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The end of daze

Live Nation booking The Rapture to The Black Sheep might mean big things for the local music scene


The Rapture never figured out who farted in the bus on - that fateful day. But no one questioned the driver.
  • The Rapture never figured out who farted in the bus on that fateful day. But no one questioned the driver.

M attie Safer needed a day like this: a Friday spent sprawled out on a couch, bantering with friends and otherwise doing nothing at all.

He says it's the first day off in more than a month for him and his bandmates in The Rapture, who've been indie rock darlings since their 2003 debut album, Echoes, was named Pitchfork Media's album of the year.

So, sunken into a couch at a friend's house in Southern California not too far from Indio, where his post-punk dance revival outfit will play a set at the Coachella Valley Music and Arts Festival he's content "just kind of relaxing."

At Coachella, The Rapture will share billing with such luminaries as the reunited Rage Against the Machine, Red Hot Chili Peppers, Bjrk and the Arcade Fire. But as Safer speaks over his friends' laughter in the background, he doesn't seem to be giving the festival much thought.

"The plan," he says, with feigned interest, "is to play an awesome show tomorrow."

Whether or not he cares to share it, Safer has to understand the importance of that next-day performance. It's less likely, however, that he grasps the importance of another gig on his band's upcoming schedule.

When The Rapture and co-headliners Shiny Toy Guns take the stage at The Black Sheep on Friday, May 4, they'll be playing the venue's first-ever, Live Nation-booked show. Live Nation the concert promotion and production spinoff of mega-huge radio conglomerate Clear Channel Communications has been responsible for shows at the World Arena, the Pikes Peak Center and the City Auditorium, but this weekend's Black Sheep concert marks the first time the company has taken an interest in a smaller club venue in the Springs.

Kind of a big deal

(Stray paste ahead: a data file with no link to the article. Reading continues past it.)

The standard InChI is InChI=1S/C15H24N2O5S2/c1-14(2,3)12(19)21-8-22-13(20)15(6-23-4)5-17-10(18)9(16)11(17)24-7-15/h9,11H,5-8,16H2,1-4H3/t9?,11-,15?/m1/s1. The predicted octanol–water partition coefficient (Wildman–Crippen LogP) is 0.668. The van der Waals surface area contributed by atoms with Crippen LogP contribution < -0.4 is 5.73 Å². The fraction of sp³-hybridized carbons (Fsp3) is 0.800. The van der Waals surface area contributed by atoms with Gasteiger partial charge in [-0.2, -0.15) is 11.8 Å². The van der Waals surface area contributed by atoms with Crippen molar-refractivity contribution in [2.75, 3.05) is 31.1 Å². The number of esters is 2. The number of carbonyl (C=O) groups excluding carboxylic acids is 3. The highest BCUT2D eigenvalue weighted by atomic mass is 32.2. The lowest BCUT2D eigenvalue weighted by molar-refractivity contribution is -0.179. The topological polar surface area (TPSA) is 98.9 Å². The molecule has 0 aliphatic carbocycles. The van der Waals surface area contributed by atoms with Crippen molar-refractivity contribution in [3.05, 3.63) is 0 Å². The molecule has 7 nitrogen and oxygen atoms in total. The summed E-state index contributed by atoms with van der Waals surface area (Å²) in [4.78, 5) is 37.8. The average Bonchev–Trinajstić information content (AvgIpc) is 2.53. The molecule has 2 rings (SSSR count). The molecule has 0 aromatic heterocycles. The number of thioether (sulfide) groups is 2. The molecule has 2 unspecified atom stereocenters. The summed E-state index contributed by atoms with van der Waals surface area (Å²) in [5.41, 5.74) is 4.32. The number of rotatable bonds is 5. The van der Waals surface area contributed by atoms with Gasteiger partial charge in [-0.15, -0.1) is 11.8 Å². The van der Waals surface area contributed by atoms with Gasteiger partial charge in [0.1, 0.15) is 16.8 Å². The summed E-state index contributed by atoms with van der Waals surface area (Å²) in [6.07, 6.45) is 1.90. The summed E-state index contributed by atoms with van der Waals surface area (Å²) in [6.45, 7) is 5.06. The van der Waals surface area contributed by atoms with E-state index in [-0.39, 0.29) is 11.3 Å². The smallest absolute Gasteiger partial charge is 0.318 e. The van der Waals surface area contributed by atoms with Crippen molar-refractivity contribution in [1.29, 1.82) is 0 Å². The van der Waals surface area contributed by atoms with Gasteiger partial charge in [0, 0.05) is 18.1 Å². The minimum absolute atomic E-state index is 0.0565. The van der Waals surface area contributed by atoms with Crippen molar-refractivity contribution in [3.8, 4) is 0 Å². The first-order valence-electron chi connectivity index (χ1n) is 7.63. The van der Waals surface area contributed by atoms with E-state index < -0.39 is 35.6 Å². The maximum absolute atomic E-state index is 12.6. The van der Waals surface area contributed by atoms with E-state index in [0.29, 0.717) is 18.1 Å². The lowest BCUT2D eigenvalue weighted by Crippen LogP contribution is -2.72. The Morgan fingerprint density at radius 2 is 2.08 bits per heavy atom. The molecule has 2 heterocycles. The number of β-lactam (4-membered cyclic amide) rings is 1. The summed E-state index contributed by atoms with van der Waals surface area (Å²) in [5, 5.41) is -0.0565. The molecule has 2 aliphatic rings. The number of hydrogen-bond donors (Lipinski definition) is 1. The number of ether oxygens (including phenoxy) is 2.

"It's definitely a good thing," says Mike Barsch, who runs Soda Jerk Presents, the booking agency that owns and operates The Black Sheep. "It's a good thing for the town."

Semi-off-the-radar (and critically acclaimed) indie acts like The Rapture and Shiny Toy Guns would normally skip a city like Colorado Springs. Hailing from New York and Los Angeles, respectively, their sounds appeal more to large-city scenesters and, apparently, other musicians.

Critics often cite the Rapture's 2003 single, "House of Jealous Lovers," as the genesis for disco beats and bass lines returning to modern rock. The thinking: Without The Rapture, there never would have been a Franz Ferdinand (or any of the other hundreds of bands that now fit that retro/disco/dance rock sound). It's no wonder, then, that when it came time for The Rapture to produce last year's Pieces of the People We Love, the Gnarls Barkley duo of Cee-Lo and Danger Mouse was quick to lend backing vocals and production expertise.

Under normal circumstances, an act like The Rapture would likely play a set in Denver, forcing Springs fans to make the drive north. But a clause in a contract The Rapture had signed to open for Daft Punk in July at Morrison's Red Rocks Amphitheatre forbade the band from playing within 60 miles of Red Rocks for a designated amount of time.

Travel plans already had been set to bring The Rapture/Shiny Toy Guns tour through the region anyway, so a gig on the Front Range still made sense. Fort Collins and Colorado Springs fit the requirements. When it came time to choose between the two stops, the bands' tour managers opted to place the Springs alongside cities like Minneapolis, Cleveland, New Orleans, Houston and Dallas.

Not surprisingly, when the Live Nation people called Soda Jerk to see whether The Black Sheep would be available May 4, Barsch made sure it was.

"It's a show we probably wouldn't have had," he says.

A sign of what's to come

Part of the reasoning behind Live Nation's booking to The Black Sheep is seeded in some shakeups within Denver's concert-booking industry.

Recently, AEG Live, the country's second-largest, concert-promotion company behind Live Nation, made a push to enter Denver's market, where the company had never held much influence. In doing so, AEG Live recruited some Live Nation employees to join its team.

That move forced Live Nation to replenish its staff with other booking agents from along the Front Range, including agents like former Nobody in Particular Presents employee Peter Orr, who helped The Rapture and Shiny Toy Guns secure their Black Sheep show. Since the shakeup, Live Nation has been working more cooperatively with companies like Soda Jerk, in order to maximize its influence within this suddenly competitive market.

Long story short: Live Nation is suddenly scrambling to secure shows along the Front Range.

"It's in all of our best interests to not try to cut each other's throats out," Orr says. "I'm not looking to do a bazillion shows in Colorado Springs, but the ones we need to do, we're going to do.

"You'll see more Live Nation shows at The Black Sheep."

The Rapture and Shiny Toy Guns

The Black Sheep, 2106 E. Platte Ave.

Friday, May 4, 7 p.m.

Tickets: $15, all ages; call 866/468-7621 or visit

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